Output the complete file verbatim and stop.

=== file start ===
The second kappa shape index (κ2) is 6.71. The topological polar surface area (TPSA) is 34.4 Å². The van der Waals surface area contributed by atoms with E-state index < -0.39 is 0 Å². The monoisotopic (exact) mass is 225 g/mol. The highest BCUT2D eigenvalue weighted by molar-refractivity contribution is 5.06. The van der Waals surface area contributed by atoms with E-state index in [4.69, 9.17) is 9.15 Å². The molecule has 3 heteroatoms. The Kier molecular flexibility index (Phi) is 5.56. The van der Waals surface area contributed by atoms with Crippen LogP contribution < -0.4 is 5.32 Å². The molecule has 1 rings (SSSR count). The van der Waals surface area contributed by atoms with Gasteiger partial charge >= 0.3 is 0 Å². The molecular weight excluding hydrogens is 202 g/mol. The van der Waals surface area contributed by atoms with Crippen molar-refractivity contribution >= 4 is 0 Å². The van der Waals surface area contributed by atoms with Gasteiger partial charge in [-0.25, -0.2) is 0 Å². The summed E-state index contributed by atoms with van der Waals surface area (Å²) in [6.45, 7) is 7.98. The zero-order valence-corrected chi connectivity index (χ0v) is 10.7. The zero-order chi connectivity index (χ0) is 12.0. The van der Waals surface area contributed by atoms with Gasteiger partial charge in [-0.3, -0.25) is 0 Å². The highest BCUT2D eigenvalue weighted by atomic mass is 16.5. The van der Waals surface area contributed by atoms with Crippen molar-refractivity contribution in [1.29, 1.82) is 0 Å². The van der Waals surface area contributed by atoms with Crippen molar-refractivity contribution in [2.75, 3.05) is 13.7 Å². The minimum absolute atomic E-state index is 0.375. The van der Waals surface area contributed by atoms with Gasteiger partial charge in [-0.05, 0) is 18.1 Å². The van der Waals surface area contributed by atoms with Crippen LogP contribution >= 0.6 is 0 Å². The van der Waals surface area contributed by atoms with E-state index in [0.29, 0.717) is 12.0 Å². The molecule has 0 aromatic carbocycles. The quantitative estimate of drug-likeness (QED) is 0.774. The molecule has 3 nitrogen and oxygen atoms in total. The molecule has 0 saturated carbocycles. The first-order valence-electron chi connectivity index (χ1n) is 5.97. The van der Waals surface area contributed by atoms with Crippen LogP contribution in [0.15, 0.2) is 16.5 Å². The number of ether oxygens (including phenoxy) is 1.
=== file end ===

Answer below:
The second kappa shape index (κ2) is 6.71. The topological polar surface area (TPSA) is 34.4 Å². The van der Waals surface area contributed by atoms with E-state index < -0.39 is 0 Å². The monoisotopic (exact) mass is 225 g/mol. The highest BCUT2D eigenvalue weighted by molar-refractivity contribution is 5.06. The van der Waals surface area contributed by atoms with E-state index in [4.69, 9.17) is 9.15 Å². The molecule has 3 heteroatoms. The Kier molecular flexibility index (Phi) is 5.56. The van der Waals surface area contributed by atoms with Crippen LogP contribution < -0.4 is 5.32 Å². The molecule has 1 rings (SSSR count). The van der Waals surface area contributed by atoms with Gasteiger partial charge >= 0.3 is 0 Å². The molecular weight excluding hydrogens is 202 g/mol. The van der Waals surface area contributed by atoms with Crippen molar-refractivity contribution >= 4 is 0 Å². The van der Waals surface area contributed by atoms with Gasteiger partial charge in [-0.25, -0.2) is 0 Å². The summed E-state index contributed by atoms with van der Waals surface area (Å²) in [6.45, 7) is 7.98. The zero-order valence-corrected chi connectivity index (χ0v) is 10.7. The zero-order chi connectivity index (χ0) is 12.0. The van der Waals surface area contributed by atoms with Gasteiger partial charge in [-0.3, -0.25) is 0 Å². The highest BCUT2D eigenvalue weighted by atomic mass is 16.5. The van der Waals surface area contributed by atoms with Crippen molar-refractivity contribution in [1.29, 1.82) is 0 Å². The van der Waals surface area contributed by atoms with Crippen molar-refractivity contribution in [2.75, 3.05) is 13.7 Å². The minimum absolute atomic E-state index is 0.375. The van der Waals surface area contributed by atoms with Gasteiger partial charge in [-0.05, 0) is 18.1 Å². The van der Waals surface area contributed by atoms with Crippen LogP contribution >= 0.6 is 0 Å². The van der Waals surface area contributed by atoms with E-state index in [0.29, 0.717) is 12.0 Å². The molecule has 0 aromatic carbocycles. The quantitative estimate of drug-likeness (QED) is 0.774. The molecule has 3 nitrogen and oxygen atoms in total. The molecule has 0 saturated carbocycles. The first-order valence-electron chi connectivity index (χ1n) is 5.97. The van der Waals surface area contributed by atoms with Crippen LogP contribution in [0.15, 0.2) is 16.5 Å². The number of ether oxygens (including phenoxy) is 1.